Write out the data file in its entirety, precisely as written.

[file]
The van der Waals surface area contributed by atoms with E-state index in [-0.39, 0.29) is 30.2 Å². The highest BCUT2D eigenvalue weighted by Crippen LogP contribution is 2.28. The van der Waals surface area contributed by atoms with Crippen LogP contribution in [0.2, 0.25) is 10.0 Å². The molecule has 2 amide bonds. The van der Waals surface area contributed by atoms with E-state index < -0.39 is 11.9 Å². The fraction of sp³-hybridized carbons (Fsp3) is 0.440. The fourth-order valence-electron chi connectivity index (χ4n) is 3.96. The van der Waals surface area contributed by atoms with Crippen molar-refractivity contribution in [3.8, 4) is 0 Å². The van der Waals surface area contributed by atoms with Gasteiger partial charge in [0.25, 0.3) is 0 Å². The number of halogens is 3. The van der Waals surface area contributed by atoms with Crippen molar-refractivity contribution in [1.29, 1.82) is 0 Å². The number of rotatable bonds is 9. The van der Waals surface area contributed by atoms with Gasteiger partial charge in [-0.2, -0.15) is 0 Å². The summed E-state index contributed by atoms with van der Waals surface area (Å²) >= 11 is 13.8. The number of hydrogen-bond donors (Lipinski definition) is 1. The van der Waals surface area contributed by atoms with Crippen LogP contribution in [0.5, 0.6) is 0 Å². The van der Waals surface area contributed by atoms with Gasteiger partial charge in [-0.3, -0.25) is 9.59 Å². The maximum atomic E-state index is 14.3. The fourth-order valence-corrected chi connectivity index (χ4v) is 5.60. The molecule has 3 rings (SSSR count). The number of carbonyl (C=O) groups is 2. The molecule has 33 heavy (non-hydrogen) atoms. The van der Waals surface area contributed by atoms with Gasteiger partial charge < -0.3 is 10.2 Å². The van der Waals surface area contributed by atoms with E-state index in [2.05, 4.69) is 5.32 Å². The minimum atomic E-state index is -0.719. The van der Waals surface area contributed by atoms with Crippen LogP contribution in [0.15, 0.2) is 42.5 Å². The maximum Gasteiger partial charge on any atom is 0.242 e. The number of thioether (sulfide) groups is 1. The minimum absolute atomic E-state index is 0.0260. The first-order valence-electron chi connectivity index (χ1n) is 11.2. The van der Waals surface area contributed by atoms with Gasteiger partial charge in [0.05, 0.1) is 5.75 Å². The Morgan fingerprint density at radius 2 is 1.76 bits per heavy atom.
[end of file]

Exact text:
The van der Waals surface area contributed by atoms with E-state index in [-0.39, 0.29) is 30.2 Å². The highest BCUT2D eigenvalue weighted by Crippen LogP contribution is 2.28. The van der Waals surface area contributed by atoms with Crippen LogP contribution in [0.2, 0.25) is 10.0 Å². The molecule has 2 amide bonds. The van der Waals surface area contributed by atoms with E-state index < -0.39 is 11.9 Å². The fraction of sp³-hybridized carbons (Fsp3) is 0.440. The fourth-order valence-electron chi connectivity index (χ4n) is 3.96. The van der Waals surface area contributed by atoms with Crippen molar-refractivity contribution in [3.8, 4) is 0 Å². The van der Waals surface area contributed by atoms with Gasteiger partial charge in [0.25, 0.3) is 0 Å². The number of halogens is 3. The van der Waals surface area contributed by atoms with Crippen molar-refractivity contribution in [1.29, 1.82) is 0 Å². The number of rotatable bonds is 9. The van der Waals surface area contributed by atoms with Gasteiger partial charge in [-0.2, -0.15) is 0 Å². The summed E-state index contributed by atoms with van der Waals surface area (Å²) >= 11 is 13.8. The number of hydrogen-bond donors (Lipinski definition) is 1. The van der Waals surface area contributed by atoms with Crippen LogP contribution in [0.5, 0.6) is 0 Å². The van der Waals surface area contributed by atoms with Gasteiger partial charge in [-0.3, -0.25) is 9.59 Å². The maximum atomic E-state index is 14.3. The fourth-order valence-corrected chi connectivity index (χ4v) is 5.60. The molecule has 3 rings (SSSR count). The number of carbonyl (C=O) groups is 2. The molecule has 33 heavy (non-hydrogen) atoms. The van der Waals surface area contributed by atoms with Gasteiger partial charge < -0.3 is 10.2 Å². The van der Waals surface area contributed by atoms with E-state index in [2.05, 4.69) is 5.32 Å². The minimum atomic E-state index is -0.719. The van der Waals surface area contributed by atoms with Crippen LogP contribution in [0.15, 0.2) is 42.5 Å². The maximum Gasteiger partial charge on any atom is 0.242 e. The number of thioether (sulfide) groups is 1. The minimum absolute atomic E-state index is 0.0260. The first-order valence-electron chi connectivity index (χ1n) is 11.2. The van der Waals surface area contributed by atoms with Gasteiger partial charge in [0.05, 0.1) is 5.75 Å². The Morgan fingerprint density at radius 2 is 1.76 bits per heavy atom.